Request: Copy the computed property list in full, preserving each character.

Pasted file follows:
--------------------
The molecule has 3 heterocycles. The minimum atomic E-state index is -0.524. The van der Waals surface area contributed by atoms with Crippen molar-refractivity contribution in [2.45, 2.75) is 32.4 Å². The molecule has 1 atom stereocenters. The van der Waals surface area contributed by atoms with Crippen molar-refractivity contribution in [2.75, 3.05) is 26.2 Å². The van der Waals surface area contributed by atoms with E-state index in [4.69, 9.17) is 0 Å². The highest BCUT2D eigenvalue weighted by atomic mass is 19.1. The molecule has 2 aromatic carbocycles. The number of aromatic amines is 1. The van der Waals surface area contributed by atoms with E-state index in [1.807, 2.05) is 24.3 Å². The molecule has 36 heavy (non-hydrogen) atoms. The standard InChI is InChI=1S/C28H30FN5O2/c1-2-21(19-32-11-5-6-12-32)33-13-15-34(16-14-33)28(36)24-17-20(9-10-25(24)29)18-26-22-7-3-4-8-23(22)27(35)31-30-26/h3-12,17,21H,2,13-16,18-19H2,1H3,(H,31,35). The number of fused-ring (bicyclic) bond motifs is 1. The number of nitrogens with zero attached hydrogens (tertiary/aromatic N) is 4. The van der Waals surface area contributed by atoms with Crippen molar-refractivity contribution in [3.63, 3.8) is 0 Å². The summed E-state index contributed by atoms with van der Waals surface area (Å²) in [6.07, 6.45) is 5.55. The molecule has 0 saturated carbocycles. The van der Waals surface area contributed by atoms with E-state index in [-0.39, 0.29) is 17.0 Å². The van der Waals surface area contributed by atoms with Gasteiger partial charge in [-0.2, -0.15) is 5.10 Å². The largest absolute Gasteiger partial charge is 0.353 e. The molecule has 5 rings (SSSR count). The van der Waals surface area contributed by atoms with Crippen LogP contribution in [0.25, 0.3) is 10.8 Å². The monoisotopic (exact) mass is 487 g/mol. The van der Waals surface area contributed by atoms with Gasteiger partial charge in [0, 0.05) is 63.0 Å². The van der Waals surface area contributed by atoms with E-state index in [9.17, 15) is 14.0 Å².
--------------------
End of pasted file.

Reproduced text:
The molecule has 3 heterocycles. The minimum atomic E-state index is -0.524. The van der Waals surface area contributed by atoms with Crippen molar-refractivity contribution in [2.45, 2.75) is 32.4 Å². The molecule has 1 atom stereocenters. The van der Waals surface area contributed by atoms with Crippen molar-refractivity contribution in [2.75, 3.05) is 26.2 Å². The van der Waals surface area contributed by atoms with E-state index in [4.69, 9.17) is 0 Å². The highest BCUT2D eigenvalue weighted by atomic mass is 19.1. The molecule has 2 aromatic carbocycles. The number of aromatic amines is 1. The van der Waals surface area contributed by atoms with E-state index in [1.807, 2.05) is 24.3 Å². The molecule has 36 heavy (non-hydrogen) atoms. The standard InChI is InChI=1S/C28H30FN5O2/c1-2-21(19-32-11-5-6-12-32)33-13-15-34(16-14-33)28(36)24-17-20(9-10-25(24)29)18-26-22-7-3-4-8-23(22)27(35)31-30-26/h3-12,17,21H,2,13-16,18-19H2,1H3,(H,31,35). The number of fused-ring (bicyclic) bond motifs is 1. The number of nitrogens with zero attached hydrogens (tertiary/aromatic N) is 4. The van der Waals surface area contributed by atoms with Crippen molar-refractivity contribution in [3.63, 3.8) is 0 Å². The summed E-state index contributed by atoms with van der Waals surface area (Å²) in [6.07, 6.45) is 5.55. The molecule has 0 saturated carbocycles. The van der Waals surface area contributed by atoms with E-state index in [-0.39, 0.29) is 17.0 Å². The van der Waals surface area contributed by atoms with Gasteiger partial charge in [-0.2, -0.15) is 5.10 Å². The largest absolute Gasteiger partial charge is 0.353 e. The molecule has 5 rings (SSSR count). The van der Waals surface area contributed by atoms with Crippen LogP contribution in [0.25, 0.3) is 10.8 Å². The monoisotopic (exact) mass is 487 g/mol. The van der Waals surface area contributed by atoms with Gasteiger partial charge in [0, 0.05) is 63.0 Å². The van der Waals surface area contributed by atoms with E-state index in [9.17, 15) is 14.0 Å².